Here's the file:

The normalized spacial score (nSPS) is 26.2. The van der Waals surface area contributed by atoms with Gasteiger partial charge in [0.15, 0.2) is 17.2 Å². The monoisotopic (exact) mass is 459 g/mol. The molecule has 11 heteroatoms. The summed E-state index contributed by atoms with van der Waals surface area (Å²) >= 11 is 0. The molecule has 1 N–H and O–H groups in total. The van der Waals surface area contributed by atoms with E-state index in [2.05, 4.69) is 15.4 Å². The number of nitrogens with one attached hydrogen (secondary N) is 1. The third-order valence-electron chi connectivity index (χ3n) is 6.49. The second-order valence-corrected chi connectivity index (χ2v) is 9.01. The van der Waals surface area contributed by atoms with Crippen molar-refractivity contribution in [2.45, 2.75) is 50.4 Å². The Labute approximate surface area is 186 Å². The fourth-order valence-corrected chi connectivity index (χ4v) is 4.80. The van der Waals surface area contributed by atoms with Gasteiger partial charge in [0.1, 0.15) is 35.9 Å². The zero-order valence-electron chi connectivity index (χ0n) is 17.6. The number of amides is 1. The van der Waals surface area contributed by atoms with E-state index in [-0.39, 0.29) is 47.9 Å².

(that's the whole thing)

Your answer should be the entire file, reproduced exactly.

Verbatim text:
The normalized spacial score (nSPS) is 26.2. The van der Waals surface area contributed by atoms with Gasteiger partial charge in [0.15, 0.2) is 17.2 Å². The monoisotopic (exact) mass is 459 g/mol. The molecule has 11 heteroatoms. The summed E-state index contributed by atoms with van der Waals surface area (Å²) >= 11 is 0. The molecule has 1 N–H and O–H groups in total. The van der Waals surface area contributed by atoms with E-state index in [2.05, 4.69) is 15.4 Å². The number of nitrogens with one attached hydrogen (secondary N) is 1. The third-order valence-electron chi connectivity index (χ3n) is 6.49. The second-order valence-corrected chi connectivity index (χ2v) is 9.01. The van der Waals surface area contributed by atoms with Crippen molar-refractivity contribution in [2.45, 2.75) is 50.4 Å². The Labute approximate surface area is 186 Å². The fourth-order valence-corrected chi connectivity index (χ4v) is 4.80. The van der Waals surface area contributed by atoms with Gasteiger partial charge in [0.1, 0.15) is 35.9 Å². The zero-order valence-electron chi connectivity index (χ0n) is 17.6. The number of amides is 1. The van der Waals surface area contributed by atoms with E-state index in [-0.39, 0.29) is 47.9 Å².